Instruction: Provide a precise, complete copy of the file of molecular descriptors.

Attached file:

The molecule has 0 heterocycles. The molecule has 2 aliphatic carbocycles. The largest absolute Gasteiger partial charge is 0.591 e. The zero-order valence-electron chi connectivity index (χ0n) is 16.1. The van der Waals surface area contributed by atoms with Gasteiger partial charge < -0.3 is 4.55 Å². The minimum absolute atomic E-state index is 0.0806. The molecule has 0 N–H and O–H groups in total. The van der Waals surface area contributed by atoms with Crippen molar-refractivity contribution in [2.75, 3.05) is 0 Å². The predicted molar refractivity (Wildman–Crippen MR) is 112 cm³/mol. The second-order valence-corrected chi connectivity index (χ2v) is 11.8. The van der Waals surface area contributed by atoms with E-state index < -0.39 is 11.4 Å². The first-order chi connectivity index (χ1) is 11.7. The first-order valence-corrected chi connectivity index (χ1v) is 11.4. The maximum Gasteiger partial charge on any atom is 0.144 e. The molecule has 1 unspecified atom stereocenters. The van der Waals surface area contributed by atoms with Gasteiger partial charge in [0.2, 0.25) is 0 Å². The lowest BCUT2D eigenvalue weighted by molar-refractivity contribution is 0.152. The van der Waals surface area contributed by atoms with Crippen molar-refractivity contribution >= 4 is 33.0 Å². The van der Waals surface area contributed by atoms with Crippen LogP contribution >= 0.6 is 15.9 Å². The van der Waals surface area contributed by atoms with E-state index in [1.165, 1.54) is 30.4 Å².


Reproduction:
The molecule has 0 heterocycles. The molecule has 2 aliphatic carbocycles. The largest absolute Gasteiger partial charge is 0.591 e. The zero-order valence-electron chi connectivity index (χ0n) is 16.1. The van der Waals surface area contributed by atoms with Gasteiger partial charge < -0.3 is 4.55 Å². The minimum absolute atomic E-state index is 0.0806. The molecule has 0 N–H and O–H groups in total. The van der Waals surface area contributed by atoms with Crippen molar-refractivity contribution in [2.75, 3.05) is 0 Å². The predicted molar refractivity (Wildman–Crippen MR) is 112 cm³/mol. The second-order valence-corrected chi connectivity index (χ2v) is 11.8. The van der Waals surface area contributed by atoms with E-state index < -0.39 is 11.4 Å². The first-order chi connectivity index (χ1) is 11.7. The first-order valence-corrected chi connectivity index (χ1v) is 11.4. The maximum Gasteiger partial charge on any atom is 0.144 e. The molecule has 1 unspecified atom stereocenters. The van der Waals surface area contributed by atoms with Gasteiger partial charge in [0.2, 0.25) is 0 Å². The lowest BCUT2D eigenvalue weighted by molar-refractivity contribution is 0.152. The van der Waals surface area contributed by atoms with Crippen molar-refractivity contribution >= 4 is 33.0 Å². The van der Waals surface area contributed by atoms with Crippen LogP contribution >= 0.6 is 15.9 Å². The van der Waals surface area contributed by atoms with E-state index in [1.165, 1.54) is 30.4 Å².